I have an ovarian cyst – what now?  

cramping, pain, fetal position, ovarian cystIf you have been diagnosed with an ovarian cyst, one of the first things you should know is that you’re not alone. In fact, many women develop these cysts at some point throughout their life, but in most cases never even know that one has come and gone. While there can be complications related to ovarian cysts, in most cases there isn’t cause for real concern. Here are some of the things that every woman should know about ovarian cysts, why they occur and what you need to do if you’ve been diagnosed with one.

What exactly is an ovarian cyst and which are the most common?

A cyst, in general, is a fluid filled pocket or sac that can occur pretty much anywhere in the body. Ovarian cysts are specifically on or within the surface of the ovaries. Sometimes also referred to as “functional cysts”, the two most frequently occurring ovarian benign (non-cancerous) cysts are these:

  • Follicle Cysts– A follicle is the small sac in which an egg grows and matures during a normal menstrual cycle. Typically, once the egg is fully mature, the follicle breaks and releases the it. A follicle cyst is what can happen if the follicle does not break and the egg remains inside. These cysts usually go away without treatment within three months and usually have no symptoms, meaning most women who develop them never even know they were there
  • Corpus Luteum Cysts – Corpus luteum is the group of cells that produce hormones needed to prepare an egg for ovulation and preparation of the uterine lining for a fertilized eff to implant. They are made from the follicle sac that is shed during ovulation. A corpus luteum cyst is what forms if the follicle sac that has been shed doesn’t shrink, but instead seals itself back up, trapping fluid inside. Corpus luteum cysts can grow to be three to four inches wide, and because of their side may cause some pain and bleeding, but they usually go away without treatment or symptoms within a few weeks of developing.

Other Benign Ovarian Cysts

There are a few other benign ovarian cysts that occur less commonly, including the following:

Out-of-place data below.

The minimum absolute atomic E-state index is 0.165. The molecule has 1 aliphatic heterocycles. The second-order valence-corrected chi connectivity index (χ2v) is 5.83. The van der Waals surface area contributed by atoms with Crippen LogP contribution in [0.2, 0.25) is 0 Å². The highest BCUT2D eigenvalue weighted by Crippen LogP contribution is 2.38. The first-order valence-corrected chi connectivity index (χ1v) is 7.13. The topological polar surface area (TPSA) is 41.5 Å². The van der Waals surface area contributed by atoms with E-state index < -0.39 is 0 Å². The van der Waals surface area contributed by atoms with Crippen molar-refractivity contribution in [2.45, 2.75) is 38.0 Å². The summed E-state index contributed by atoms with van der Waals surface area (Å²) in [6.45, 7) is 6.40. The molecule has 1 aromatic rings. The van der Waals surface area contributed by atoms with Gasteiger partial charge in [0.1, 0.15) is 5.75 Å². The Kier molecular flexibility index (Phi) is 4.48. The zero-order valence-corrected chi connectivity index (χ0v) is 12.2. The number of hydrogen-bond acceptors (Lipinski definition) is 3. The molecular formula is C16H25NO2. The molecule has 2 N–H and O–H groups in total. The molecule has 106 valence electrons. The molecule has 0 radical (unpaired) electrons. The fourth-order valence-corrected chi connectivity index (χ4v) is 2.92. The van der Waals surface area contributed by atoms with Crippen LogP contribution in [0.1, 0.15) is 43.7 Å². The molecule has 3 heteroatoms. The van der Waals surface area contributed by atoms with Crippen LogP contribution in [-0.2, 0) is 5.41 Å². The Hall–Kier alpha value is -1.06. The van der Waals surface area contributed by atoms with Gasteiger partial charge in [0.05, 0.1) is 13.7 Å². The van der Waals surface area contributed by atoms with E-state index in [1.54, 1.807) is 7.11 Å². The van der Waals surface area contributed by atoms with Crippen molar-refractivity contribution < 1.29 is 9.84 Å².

• Dermoid– This type of cyst develops from cells that are already present in the body from birth. They typically have no symptoms.  It is possible for these cysts to contain hair, fat or teeth.
  • Cystadenomas – These cysts can be fluid filled and form from cells on the surface of the ovaries.

 

How are ovarian cysts treated?

There are several factors that are taken into consideration when your doctor is determining the treatment of your ovarian cyst. Your age, your possible symptoms and the size and type of your cyst all play a part in deciding what treatment will be most effective for you.

  • Observation and Re-examination

Because many ovarian cysts present no symptoms and are found during routine pelvic examinations, most often your doctor will simply schedule a follow up appointment within a few months to re-examine you and ensure that the cysts have gone away on their own unless you suddenly develop symptoms.

  • Birth Control Pills

Another common treatment plan is taking oral contraceptives, which can reduce both the chance of any new cyst development and over time, the risk of ovarian cancer.

  • Surgical Removal

If your doctor has discovered a cyst that is painful, large, continues to grow and doesn’t recede on its own through the course of two or more menstrual cycles, or has characteristics that are unusual for a functional cyst, your doctor might want to remove it surgically. This may be done without the removal of the affected ovary in some cases, but in others, the entire ovary must be removed.

Malignant ovarian cysts are not very common, so in most cases, even with the presence of uncomfortable or painful symptoms, you probably don’t need to be concerned if your doctor finds an ovarian cyst. The best course of action whether you’ve been diagnosed with a cyst or not is to keep up with your regular pelvic exams. The earlier your doctor can locate, diagnose and treat any developing ovarian cyst, the less likely it is to cause any symptoms or other possible complications in the future.